Directors of the beautiful Casa Daros art space stunned Rio when they announced it would shut its doors just two years after opening. Does this forebode a dark period for cultural projects as the city is pounded by recession and scandal?
By Nathan Walters
Rio de Janeiro
A tragedy has struck Rio de Janeiro, and unfortunately, it seems to be part of a larger pattern. Botafogo’s exquisite Casa Daros art space will close this December after only two years of exhibitions, despite the fact that tens of millions were spent refurbishing the neoclassical mansion. The directors blame high maintenance costs and say the decision is irrevocable, but some are still hoping for a change of heart or for some deep-pocketed investors to step up.
More than a few observers are questioning the Zurich-based Daros Collection’s real motives for closing. Some are whispering about real estate speculation, without proof for their suspicions. A few have used the closure as a starting point to discuss high labor costs, but this can’t be fully explanatory. These are a headache for any business owner in Brazil.
Across the board, low turnout, high costs, and a local economy hit especially hard by the Petrobras scandal paint a grim picture for the future of private art institutions in Rio.
The city has witnessed an encouraging expansion of cultural spaces in recent years, and Casa Daros was one of the best. A beautifully refurbished 19th-century structure, a former Catholic school for orphaned girls, would house large-scale contemporary works from Brazilian heavyweights like Vik Muniz, Ernesto Neto, and Luiz Zerbini.
Daros has one of the most impressive collections of Latin American artists, and exhibitions were as fun as they were thought-provoking. The museum seemed to always be comfortably uncrowded, but it was also common to see Botafogo’s hipsters scoping a Cildo Meireles installation alongside school kids.
As with the some of the other museums that have opened recently, such as Museu de Arte do Rio (MAR), Casa Daros had a strong educational agenda and sought to enhance access to contemporary art. The loss of high-quality cultural programs could compound problems that the loss of oil revenues – Rio’s main industry is petroleum, whose company Petrobras is mired in a multi-billion dollar scandal – poses for education funding in Brazil, and Rio in particular.
The project got off to a rocky start and refurbishing work proved to be more challenging than initially planned. The Daros institute sought to refurbish the space to its original splendor, and went through a painstaking process, sourcing original materials and plans. The result was magnificent.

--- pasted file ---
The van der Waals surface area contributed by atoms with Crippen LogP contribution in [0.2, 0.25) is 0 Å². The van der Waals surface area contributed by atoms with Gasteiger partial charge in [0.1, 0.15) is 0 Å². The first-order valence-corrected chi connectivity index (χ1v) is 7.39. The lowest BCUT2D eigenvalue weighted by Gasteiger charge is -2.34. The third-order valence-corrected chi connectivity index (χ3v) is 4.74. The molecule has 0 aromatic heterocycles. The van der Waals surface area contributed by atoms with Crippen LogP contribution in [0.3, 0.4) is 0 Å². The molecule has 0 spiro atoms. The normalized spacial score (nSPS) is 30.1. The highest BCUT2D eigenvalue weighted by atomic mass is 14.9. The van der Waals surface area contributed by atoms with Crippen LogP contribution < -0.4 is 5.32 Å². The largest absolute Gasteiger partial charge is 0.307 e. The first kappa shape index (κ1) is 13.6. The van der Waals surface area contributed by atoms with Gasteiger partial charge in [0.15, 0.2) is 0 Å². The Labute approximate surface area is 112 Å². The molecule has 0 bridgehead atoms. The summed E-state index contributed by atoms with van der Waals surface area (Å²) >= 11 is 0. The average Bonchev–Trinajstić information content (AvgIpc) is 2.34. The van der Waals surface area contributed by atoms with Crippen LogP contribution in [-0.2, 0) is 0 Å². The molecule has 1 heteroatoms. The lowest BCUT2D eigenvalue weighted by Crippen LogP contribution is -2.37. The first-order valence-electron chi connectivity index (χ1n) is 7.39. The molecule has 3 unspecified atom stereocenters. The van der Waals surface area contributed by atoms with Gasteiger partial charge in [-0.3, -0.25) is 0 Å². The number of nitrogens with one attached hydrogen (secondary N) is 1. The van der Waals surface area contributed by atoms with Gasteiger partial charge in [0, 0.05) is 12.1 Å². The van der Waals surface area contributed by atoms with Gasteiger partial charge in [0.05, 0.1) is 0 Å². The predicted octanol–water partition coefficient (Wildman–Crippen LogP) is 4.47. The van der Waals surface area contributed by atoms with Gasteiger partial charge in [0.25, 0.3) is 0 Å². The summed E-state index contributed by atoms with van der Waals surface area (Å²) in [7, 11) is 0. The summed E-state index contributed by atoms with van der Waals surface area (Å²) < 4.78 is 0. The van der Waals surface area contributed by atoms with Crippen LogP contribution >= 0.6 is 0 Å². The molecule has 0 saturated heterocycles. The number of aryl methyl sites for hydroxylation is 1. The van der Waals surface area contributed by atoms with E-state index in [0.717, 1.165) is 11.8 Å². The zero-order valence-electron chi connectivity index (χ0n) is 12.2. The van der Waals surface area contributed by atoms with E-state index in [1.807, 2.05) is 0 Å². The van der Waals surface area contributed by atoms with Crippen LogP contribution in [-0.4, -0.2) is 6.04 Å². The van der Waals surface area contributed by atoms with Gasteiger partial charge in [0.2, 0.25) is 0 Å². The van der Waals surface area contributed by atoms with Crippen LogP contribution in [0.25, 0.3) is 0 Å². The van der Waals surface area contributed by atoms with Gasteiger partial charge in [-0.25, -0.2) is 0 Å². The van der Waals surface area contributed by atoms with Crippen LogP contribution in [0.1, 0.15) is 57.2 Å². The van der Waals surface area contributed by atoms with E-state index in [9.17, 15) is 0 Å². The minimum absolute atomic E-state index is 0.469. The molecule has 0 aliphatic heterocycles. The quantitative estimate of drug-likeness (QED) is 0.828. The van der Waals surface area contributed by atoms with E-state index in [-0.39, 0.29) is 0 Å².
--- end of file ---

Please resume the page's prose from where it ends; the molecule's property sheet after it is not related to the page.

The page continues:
Problems with construction work didn’t seem to deter Daros, and in a lemonade-from-lemons-gesture Muniz created the Nossa Senhora das Graças photo(pictured above), based on the seal that adorns Casa Daros’ façade, from the trash leftover from renovation.
But much here is troubling. How is it possible that a presumably highly organized group like the Daros Collection planned so poorly? Or did something else happen behind the scenes? Have costs jumped so much higher than forecasted?
The wave that Brazil had been riding for ten years has come to an end, yes, but is it really this bad? Or was the grim reality of the country’s current state not considered when the company was shelling out millions to refurbish the 12,000 square meter space?
“Times are tough now, but we Brazilians, who have seen worse times, look for creative ways to respond to the changes,” says Rio-based curator Bat Zavareze. “I don’t understand the response from Casa Daros. It’s not the apocalypse. But is a real pity because it’s a very important cultural and education space.”
The curator for the avant-garde Multiplicidade music festival, Zavareze says he is working in a much different climate than a few years ago but still finds a way to make it work. Other emerging Rio-based artists say they have seen a slowdown in the frequency of government-sponsored events, but continue to work more or less as they have in the past.
The hysteria surrounding Brazil a few years ago has been replaced by the re-emergence of old problems. Staggering corruption, violence, and economic problems have re-appeared, and that is making more than a few foreign individuals and companies nervous.
The idea that the Olympics would be followed by a great exodus of foreigners always seemed more of a joke than a reality, but a completely different outlook on Brazil’s future is prompting some to consider a real exit.